A team of researchers from the Indian Institute of Science Education and Research (IISER) Bhopal led by Dr Vineet K. Sharma, Associate Professor, Department of Biological Sciences, have sequenced the genome of the turmeric plant for the first time in the world. The results of their path-breaking work have recently been published in a journal belonging to the prestigious Nature group – Communications Biology. The paper has been co-authored by Mr. Abhisek Chakraborty, Ms. Shruti Mahajan, Mr. Shubham K. Jaiswal and Dr Vineet K. Sharma of IISER Bhopal.
With increasing interest in herbal medicines all over the world, researchers are focusing on the poorly understood areas of herbs such as their genetic backgrounds. The developments in DNA and RNA sequencing technologies have spurred on a new discipline called “herbal genomics” that are targeted to understanding the genetic composition of herbs and their relationship to the medicinal traits. Given the nascency of the field of herbal genomics and the complexity of herbal systems, only a few well assembled herbal genomes have been studied so far.
Highlighting the uniqueness of his research Dr. Vineet K. Sharma, Associate Professor, Department of Biological Sciences, IISER Bhopal, said, “We have, for the first time in the world, sequenced the genome of Turmeric, the golden spice of India.” This work is significant because turmeric has been focused in more than 3,000 publications, but the whole genome sequence was not known until the IISER team’s work on it.
The researchers have used two techniques – the short-read sequencing of 10x Genomics (Chromium) and long-read Oxford Nanopore sequencing – to unravel the genetic makeup of turmeric. The draft genome assembly had a size of 1.02 Gbp with ~70% repetitive sequences and contained 50,401 coding gene sequences.
“Being the first elucidation of the genetic makeup of turmeric, our study has provided hitherto unknown information about the plant,” said the lead researcher. The IISER sequencing and analysis has also confirmed the triploid genetic makeup of turmeric.
“We have also elucidated the position of turmeric in the evolutionary pathway through our genomic sequencing,” said Dr. Sharma. The researchers performed comparative evolutionary analysis across 17 plant species. The comparison showed the evolution of genes associated with secondary metabolism, plant phytohormones signaling, and various biotic and abiotic stress tolerance responses.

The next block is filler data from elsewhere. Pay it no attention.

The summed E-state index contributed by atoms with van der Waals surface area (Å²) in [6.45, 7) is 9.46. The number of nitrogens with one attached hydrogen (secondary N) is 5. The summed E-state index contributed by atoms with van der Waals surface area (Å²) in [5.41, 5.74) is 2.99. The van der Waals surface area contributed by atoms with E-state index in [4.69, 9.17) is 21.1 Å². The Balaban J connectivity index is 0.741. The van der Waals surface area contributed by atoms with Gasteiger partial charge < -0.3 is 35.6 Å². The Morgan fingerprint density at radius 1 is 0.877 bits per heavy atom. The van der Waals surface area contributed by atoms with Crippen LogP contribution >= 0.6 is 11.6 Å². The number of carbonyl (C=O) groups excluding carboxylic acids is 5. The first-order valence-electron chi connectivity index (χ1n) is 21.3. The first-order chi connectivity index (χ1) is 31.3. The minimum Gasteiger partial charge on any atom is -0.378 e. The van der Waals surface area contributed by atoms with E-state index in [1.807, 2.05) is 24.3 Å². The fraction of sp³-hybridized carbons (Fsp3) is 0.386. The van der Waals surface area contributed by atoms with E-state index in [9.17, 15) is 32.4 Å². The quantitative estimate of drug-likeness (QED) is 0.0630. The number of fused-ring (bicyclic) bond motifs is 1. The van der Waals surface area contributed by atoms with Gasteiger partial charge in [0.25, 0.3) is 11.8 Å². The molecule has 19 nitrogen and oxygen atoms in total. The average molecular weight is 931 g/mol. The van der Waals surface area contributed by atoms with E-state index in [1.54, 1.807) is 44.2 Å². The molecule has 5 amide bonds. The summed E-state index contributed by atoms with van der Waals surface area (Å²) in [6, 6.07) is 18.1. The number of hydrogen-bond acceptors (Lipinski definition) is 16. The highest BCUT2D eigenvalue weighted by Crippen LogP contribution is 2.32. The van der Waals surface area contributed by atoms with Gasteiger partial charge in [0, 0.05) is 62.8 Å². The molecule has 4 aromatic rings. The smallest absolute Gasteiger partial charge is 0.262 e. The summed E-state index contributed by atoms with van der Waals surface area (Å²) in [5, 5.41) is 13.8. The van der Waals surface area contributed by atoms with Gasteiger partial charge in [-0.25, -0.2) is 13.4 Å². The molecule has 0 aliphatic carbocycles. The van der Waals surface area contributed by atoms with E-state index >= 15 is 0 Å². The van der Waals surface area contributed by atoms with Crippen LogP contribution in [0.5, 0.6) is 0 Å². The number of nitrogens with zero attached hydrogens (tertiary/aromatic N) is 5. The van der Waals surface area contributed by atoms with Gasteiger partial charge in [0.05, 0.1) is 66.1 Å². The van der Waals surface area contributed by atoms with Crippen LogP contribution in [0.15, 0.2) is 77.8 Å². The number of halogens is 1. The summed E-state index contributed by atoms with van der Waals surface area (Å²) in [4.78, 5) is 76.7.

The researchers have, for the first time, revealed the genetic structures associated with major enzymes involved in the production of curcuminoids, the key medicinal compounds present in turmeric. They have also shown the evolutionary origin of these enzymes.
“Our studies have shown that many genes in turmeric have evolved in response to environmental stressors,” said Dr. Sharma. To survive under environmental stress conditions, the turmeric plant has developed unique genetic pathways for synthesis of secondary metabolites such as curcuminoids for its own survival. These secondary metabolites are responsible for the medicinal properties of the herb.
Given that turmeric has been widely used in the Indian medicinal systems for centuries, its translation into modern medicine is being pursued in recent years. In this context, the genome sequence of turmeric would be instrumental in its incorporation into mainstream medicinal systems. The genome sequencing of this medicinal plant provides new insights on the origin of the medicinal properties of this plant will also aid further studies on this species, genus, and family.